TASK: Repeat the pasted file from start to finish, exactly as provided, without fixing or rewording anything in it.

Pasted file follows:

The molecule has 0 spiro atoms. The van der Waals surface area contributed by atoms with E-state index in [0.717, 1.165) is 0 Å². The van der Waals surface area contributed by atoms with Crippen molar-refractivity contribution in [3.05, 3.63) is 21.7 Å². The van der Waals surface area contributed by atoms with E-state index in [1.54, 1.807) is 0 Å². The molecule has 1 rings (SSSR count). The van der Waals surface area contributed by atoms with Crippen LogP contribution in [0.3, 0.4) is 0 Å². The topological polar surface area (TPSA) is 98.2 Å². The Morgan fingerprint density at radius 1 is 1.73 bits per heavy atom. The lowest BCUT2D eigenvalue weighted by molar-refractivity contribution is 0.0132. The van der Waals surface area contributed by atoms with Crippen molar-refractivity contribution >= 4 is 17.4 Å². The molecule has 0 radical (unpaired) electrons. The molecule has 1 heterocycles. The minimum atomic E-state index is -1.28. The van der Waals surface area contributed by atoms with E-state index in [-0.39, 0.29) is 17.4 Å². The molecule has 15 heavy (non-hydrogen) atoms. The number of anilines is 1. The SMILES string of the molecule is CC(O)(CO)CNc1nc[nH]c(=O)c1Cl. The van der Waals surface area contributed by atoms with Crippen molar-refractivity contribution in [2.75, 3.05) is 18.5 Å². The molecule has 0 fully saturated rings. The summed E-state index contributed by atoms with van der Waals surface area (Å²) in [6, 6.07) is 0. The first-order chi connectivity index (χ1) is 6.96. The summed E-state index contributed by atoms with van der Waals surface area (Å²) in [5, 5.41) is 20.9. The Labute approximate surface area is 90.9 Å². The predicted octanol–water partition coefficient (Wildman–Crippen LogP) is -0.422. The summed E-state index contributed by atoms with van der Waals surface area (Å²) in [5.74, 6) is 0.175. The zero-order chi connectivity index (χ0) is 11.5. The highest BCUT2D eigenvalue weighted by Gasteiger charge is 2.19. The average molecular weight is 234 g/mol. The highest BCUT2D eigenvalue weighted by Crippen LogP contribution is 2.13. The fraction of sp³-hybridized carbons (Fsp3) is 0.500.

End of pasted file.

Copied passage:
The molecule has 0 spiro atoms. The van der Waals surface area contributed by atoms with E-state index in [0.717, 1.165) is 0 Å². The van der Waals surface area contributed by atoms with Crippen molar-refractivity contribution in [3.05, 3.63) is 21.7 Å². The van der Waals surface area contributed by atoms with E-state index in [1.54, 1.807) is 0 Å². The molecule has 1 rings (SSSR count). The van der Waals surface area contributed by atoms with Crippen LogP contribution in [0.3, 0.4) is 0 Å². The topological polar surface area (TPSA) is 98.2 Å². The Morgan fingerprint density at radius 1 is 1.73 bits per heavy atom. The lowest BCUT2D eigenvalue weighted by molar-refractivity contribution is 0.0132. The van der Waals surface area contributed by atoms with Crippen molar-refractivity contribution >= 4 is 17.4 Å². The molecule has 0 radical (unpaired) electrons. The molecule has 1 heterocycles. The minimum atomic E-state index is -1.28. The van der Waals surface area contributed by atoms with E-state index in [-0.39, 0.29) is 17.4 Å². The molecule has 15 heavy (non-hydrogen) atoms. The number of anilines is 1. The SMILES string of the molecule is CC(O)(CO)CNc1nc[nH]c(=O)c1Cl. The van der Waals surface area contributed by atoms with Crippen molar-refractivity contribution in [2.75, 3.05) is 18.5 Å². The molecule has 0 fully saturated rings. The summed E-state index contributed by atoms with van der Waals surface area (Å²) in [6, 6.07) is 0. The first-order chi connectivity index (χ1) is 6.96. The summed E-state index contributed by atoms with van der Waals surface area (Å²) in [5, 5.41) is 20.9. The Labute approximate surface area is 90.9 Å². The predicted octanol–water partition coefficient (Wildman–Crippen LogP) is -0.422. The summed E-state index contributed by atoms with van der Waals surface area (Å²) in [5.74, 6) is 0.175. The zero-order chi connectivity index (χ0) is 11.5. The highest BCUT2D eigenvalue weighted by Gasteiger charge is 2.19. The average molecular weight is 234 g/mol. The highest BCUT2D eigenvalue weighted by Crippen LogP contribution is 2.13. The fraction of sp³-hybridized carbons (Fsp3) is 0.500.